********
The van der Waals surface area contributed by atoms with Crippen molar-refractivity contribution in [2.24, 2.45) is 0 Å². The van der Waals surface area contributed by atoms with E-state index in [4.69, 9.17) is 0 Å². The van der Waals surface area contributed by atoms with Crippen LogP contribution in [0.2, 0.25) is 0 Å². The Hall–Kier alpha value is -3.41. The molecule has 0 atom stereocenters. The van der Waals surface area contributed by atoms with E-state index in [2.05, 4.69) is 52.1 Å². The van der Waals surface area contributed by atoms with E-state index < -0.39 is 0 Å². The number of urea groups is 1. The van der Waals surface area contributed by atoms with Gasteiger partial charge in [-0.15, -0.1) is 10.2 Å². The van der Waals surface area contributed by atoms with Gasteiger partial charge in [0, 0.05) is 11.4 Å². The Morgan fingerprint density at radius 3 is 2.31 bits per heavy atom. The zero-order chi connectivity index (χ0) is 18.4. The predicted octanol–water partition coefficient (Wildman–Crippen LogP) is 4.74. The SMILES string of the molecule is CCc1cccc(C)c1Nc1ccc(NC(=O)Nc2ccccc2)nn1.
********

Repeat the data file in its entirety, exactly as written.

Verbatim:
The van der Waals surface area contributed by atoms with Crippen molar-refractivity contribution in [2.24, 2.45) is 0 Å². The van der Waals surface area contributed by atoms with E-state index in [4.69, 9.17) is 0 Å². The van der Waals surface area contributed by atoms with Crippen LogP contribution in [0.2, 0.25) is 0 Å². The Hall–Kier alpha value is -3.41. The molecule has 0 atom stereocenters. The van der Waals surface area contributed by atoms with E-state index in [2.05, 4.69) is 52.1 Å². The van der Waals surface area contributed by atoms with E-state index < -0.39 is 0 Å². The number of urea groups is 1. The van der Waals surface area contributed by atoms with Gasteiger partial charge in [-0.15, -0.1) is 10.2 Å². The van der Waals surface area contributed by atoms with Gasteiger partial charge in [0, 0.05) is 11.4 Å². The Morgan fingerprint density at radius 3 is 2.31 bits per heavy atom. The zero-order chi connectivity index (χ0) is 18.4. The predicted octanol–water partition coefficient (Wildman–Crippen LogP) is 4.74. The SMILES string of the molecule is CCc1cccc(C)c1Nc1ccc(NC(=O)Nc2ccccc2)nn1.